The Sesame framework comes with a pre-packaged web service (often referred to as the Sesame server). This web service enables deployment of Sesame as an online RDF database server, with multiple SPARQL query endpoints and full update capabilities.
In the default setup of the Sesame server, however, there is no security at all: everybody can access all available Sesame repositories, can query them, add data, remove data, and even change the server configuration (e.g. creating new databases or removing existing ones). Clearly this is not a desirable setup for a server which is publicly accessible.
Fortunately, it is possible to restrict access to a Sesame server, using standard Java web application technology: the Deployment Descriptor.
In this recipe, we will look at setting up some basic security constraints for a Sesame server, using the web application’s deployment descriptor, in combination with basic HTTP authentication. For the purpose of this explanation, we assume you have a default Sesame server running on Apache Tomcat 6.
0.1. Sesame HTTP REST protocol
The Sesame server implements a RESTful protocol for HTTP communication (it’s a superset of SPARQL protocol). What that comes down to is that the protocol defines specific locations, reachable by a specific URL using a specific HTTP method (GET, POST, etc.), for each repository and each operation on a repository.
This is good news for our security, as it means we can easily reuse HTTP-based security restrictions: since each operation on a repository maps to a specific URL and a specific method, we can have fairly fine-grained access control by simply restricting access to particular URL patterns and/or HTTP methods. read more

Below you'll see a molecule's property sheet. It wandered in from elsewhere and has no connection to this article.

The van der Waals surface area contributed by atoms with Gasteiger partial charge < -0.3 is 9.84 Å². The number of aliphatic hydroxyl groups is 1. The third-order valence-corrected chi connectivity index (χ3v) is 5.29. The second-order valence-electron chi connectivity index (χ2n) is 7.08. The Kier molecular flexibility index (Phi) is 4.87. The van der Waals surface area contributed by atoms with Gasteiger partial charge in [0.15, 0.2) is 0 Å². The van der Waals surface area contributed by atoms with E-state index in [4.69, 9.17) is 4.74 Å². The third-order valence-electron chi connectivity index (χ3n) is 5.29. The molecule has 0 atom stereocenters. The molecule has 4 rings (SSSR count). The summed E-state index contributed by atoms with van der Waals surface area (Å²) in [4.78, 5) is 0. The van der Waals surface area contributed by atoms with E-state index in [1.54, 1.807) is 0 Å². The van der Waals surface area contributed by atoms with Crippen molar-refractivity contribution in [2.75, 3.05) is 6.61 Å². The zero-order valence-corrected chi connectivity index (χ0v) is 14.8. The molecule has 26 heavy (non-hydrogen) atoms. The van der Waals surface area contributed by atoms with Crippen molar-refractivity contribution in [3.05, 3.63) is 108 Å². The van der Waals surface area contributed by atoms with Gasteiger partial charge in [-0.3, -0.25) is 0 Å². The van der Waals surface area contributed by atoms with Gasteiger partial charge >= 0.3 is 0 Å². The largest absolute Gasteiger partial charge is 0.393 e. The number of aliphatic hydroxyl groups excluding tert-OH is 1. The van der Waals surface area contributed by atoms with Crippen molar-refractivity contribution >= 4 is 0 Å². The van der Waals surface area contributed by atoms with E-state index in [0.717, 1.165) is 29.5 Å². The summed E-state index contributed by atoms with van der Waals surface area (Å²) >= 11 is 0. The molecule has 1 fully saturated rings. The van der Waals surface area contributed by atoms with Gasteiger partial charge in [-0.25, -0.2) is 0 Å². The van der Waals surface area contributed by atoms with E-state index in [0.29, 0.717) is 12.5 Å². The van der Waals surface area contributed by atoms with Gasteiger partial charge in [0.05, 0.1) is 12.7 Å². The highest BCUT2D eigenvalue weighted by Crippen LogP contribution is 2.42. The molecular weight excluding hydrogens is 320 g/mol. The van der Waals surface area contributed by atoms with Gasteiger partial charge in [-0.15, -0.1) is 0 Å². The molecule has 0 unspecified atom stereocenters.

The SPARQL query language is extensible by nature: it allows implementors to define their own custom operators if the standard set of operators is not sufficient for the needs of some application.
Sesame’s SPARQL engine has been designed with this extensibility in mind: it allows you to define your own custom functions and use them as part of your SPARQL queries, like any other function. In this new recipe, I’ll show how to create a simple custom function. Specifically, we are going to implement a boolean function that detects if some string literal is a palindrome. read more…
From openRDF.org: Sesame 2.4.1 is a bugfix release, fixing various reported issues in the new SPARQL 1.1 query functionality and a number of stability/scalability improvements. Some highlights:
- SPARQL GROUP BY with complex expressions as arguments are now evaluated correctly (SES-774)
SUM and AVG now silently ignore non-numeric values (SES-788)
- Performance improvements in processing of aggregate operators (SES-789)
- Fix for native store data corruption issue (SES-776)
- Various other fixes and improvements in handling of property paths and aggregate operators
See the release notes for a full overview of all changes.